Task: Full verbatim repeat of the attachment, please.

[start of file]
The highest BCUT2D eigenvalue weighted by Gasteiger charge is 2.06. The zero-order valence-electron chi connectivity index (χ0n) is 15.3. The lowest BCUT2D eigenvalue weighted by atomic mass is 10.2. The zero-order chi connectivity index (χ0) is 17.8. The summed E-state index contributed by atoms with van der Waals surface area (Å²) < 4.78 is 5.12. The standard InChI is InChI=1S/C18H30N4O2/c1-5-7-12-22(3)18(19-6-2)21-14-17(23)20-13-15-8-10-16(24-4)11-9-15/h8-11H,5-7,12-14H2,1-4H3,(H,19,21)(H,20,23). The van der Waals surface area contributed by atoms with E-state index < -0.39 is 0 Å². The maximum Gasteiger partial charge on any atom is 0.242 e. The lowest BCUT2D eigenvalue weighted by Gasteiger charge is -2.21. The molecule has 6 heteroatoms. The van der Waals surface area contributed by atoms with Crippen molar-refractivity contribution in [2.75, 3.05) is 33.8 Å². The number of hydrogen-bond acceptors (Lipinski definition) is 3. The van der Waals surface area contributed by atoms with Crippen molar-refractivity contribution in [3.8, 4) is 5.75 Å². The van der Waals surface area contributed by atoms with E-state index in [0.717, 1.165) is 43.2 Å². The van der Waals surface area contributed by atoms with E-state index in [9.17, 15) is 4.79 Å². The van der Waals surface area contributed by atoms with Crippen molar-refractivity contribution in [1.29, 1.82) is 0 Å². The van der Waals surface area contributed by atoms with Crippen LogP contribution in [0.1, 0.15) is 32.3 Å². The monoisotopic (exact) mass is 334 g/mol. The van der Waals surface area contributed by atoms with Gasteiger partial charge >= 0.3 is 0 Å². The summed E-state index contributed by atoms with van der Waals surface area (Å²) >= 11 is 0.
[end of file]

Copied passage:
The highest BCUT2D eigenvalue weighted by Gasteiger charge is 2.06. The zero-order valence-electron chi connectivity index (χ0n) is 15.3. The lowest BCUT2D eigenvalue weighted by atomic mass is 10.2. The zero-order chi connectivity index (χ0) is 17.8. The summed E-state index contributed by atoms with van der Waals surface area (Å²) < 4.78 is 5.12. The standard InChI is InChI=1S/C18H30N4O2/c1-5-7-12-22(3)18(19-6-2)21-14-17(23)20-13-15-8-10-16(24-4)11-9-15/h8-11H,5-7,12-14H2,1-4H3,(H,19,21)(H,20,23). The van der Waals surface area contributed by atoms with E-state index < -0.39 is 0 Å². The maximum Gasteiger partial charge on any atom is 0.242 e. The lowest BCUT2D eigenvalue weighted by Gasteiger charge is -2.21. The molecule has 6 heteroatoms. The van der Waals surface area contributed by atoms with Crippen molar-refractivity contribution in [2.75, 3.05) is 33.8 Å². The number of hydrogen-bond acceptors (Lipinski definition) is 3. The van der Waals surface area contributed by atoms with Crippen molar-refractivity contribution in [3.8, 4) is 5.75 Å². The van der Waals surface area contributed by atoms with E-state index in [0.717, 1.165) is 43.2 Å². The van der Waals surface area contributed by atoms with E-state index in [9.17, 15) is 4.79 Å². The van der Waals surface area contributed by atoms with Crippen molar-refractivity contribution in [1.29, 1.82) is 0 Å². The van der Waals surface area contributed by atoms with Crippen LogP contribution in [0.1, 0.15) is 32.3 Å². The monoisotopic (exact) mass is 334 g/mol. The van der Waals surface area contributed by atoms with Gasteiger partial charge >= 0.3 is 0 Å². The summed E-state index contributed by atoms with van der Waals surface area (Å²) >= 11 is 0.